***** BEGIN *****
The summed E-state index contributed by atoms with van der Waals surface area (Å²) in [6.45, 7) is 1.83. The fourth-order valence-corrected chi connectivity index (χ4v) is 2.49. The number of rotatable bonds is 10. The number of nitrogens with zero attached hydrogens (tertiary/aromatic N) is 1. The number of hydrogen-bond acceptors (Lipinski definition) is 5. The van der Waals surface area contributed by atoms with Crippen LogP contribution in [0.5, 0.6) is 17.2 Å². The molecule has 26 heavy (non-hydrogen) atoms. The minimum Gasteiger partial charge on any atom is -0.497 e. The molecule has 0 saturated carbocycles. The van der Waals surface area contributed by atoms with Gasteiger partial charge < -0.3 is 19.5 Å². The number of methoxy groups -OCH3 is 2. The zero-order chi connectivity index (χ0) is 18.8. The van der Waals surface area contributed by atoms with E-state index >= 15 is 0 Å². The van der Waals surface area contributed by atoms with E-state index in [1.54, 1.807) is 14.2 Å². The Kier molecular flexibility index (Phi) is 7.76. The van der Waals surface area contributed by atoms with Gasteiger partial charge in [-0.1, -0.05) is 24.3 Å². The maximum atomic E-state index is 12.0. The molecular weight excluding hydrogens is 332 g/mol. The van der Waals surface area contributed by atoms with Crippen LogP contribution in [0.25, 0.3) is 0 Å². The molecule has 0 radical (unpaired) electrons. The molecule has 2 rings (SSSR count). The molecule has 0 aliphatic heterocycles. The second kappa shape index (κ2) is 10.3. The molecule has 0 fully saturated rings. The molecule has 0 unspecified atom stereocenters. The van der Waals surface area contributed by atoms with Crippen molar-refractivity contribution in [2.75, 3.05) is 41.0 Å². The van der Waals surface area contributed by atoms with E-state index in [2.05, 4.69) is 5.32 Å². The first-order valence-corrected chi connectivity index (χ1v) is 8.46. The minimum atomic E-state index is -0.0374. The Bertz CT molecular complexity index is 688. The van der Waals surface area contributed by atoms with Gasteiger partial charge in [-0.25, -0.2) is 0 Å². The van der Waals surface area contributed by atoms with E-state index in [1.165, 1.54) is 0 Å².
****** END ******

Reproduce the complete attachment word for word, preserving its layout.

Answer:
The summed E-state index contributed by atoms with van der Waals surface area (Å²) in [6.45, 7) is 1.83. The fourth-order valence-corrected chi connectivity index (χ4v) is 2.49. The number of rotatable bonds is 10. The number of nitrogens with zero attached hydrogens (tertiary/aromatic N) is 1. The number of hydrogen-bond acceptors (Lipinski definition) is 5. The van der Waals surface area contributed by atoms with Crippen LogP contribution in [0.5, 0.6) is 17.2 Å². The molecule has 26 heavy (non-hydrogen) atoms. The minimum Gasteiger partial charge on any atom is -0.497 e. The molecule has 0 saturated carbocycles. The van der Waals surface area contributed by atoms with Gasteiger partial charge < -0.3 is 19.5 Å². The number of methoxy groups -OCH3 is 2. The zero-order chi connectivity index (χ0) is 18.8. The van der Waals surface area contributed by atoms with E-state index >= 15 is 0 Å². The van der Waals surface area contributed by atoms with E-state index in [1.54, 1.807) is 14.2 Å². The Kier molecular flexibility index (Phi) is 7.76. The van der Waals surface area contributed by atoms with Gasteiger partial charge in [-0.1, -0.05) is 24.3 Å². The maximum atomic E-state index is 12.0. The molecular weight excluding hydrogens is 332 g/mol. The van der Waals surface area contributed by atoms with Crippen LogP contribution in [0.25, 0.3) is 0 Å². The molecule has 0 radical (unpaired) electrons. The molecule has 2 rings (SSSR count). The molecule has 0 aliphatic heterocycles. The second kappa shape index (κ2) is 10.3. The molecule has 0 fully saturated rings. The molecule has 0 unspecified atom stereocenters. The van der Waals surface area contributed by atoms with Crippen molar-refractivity contribution in [2.75, 3.05) is 41.0 Å². The van der Waals surface area contributed by atoms with E-state index in [2.05, 4.69) is 5.32 Å². The first-order valence-corrected chi connectivity index (χ1v) is 8.46. The minimum atomic E-state index is -0.0374. The Bertz CT molecular complexity index is 688. The van der Waals surface area contributed by atoms with Gasteiger partial charge in [-0.25, -0.2) is 0 Å². The van der Waals surface area contributed by atoms with E-state index in [1.165, 1.54) is 0 Å².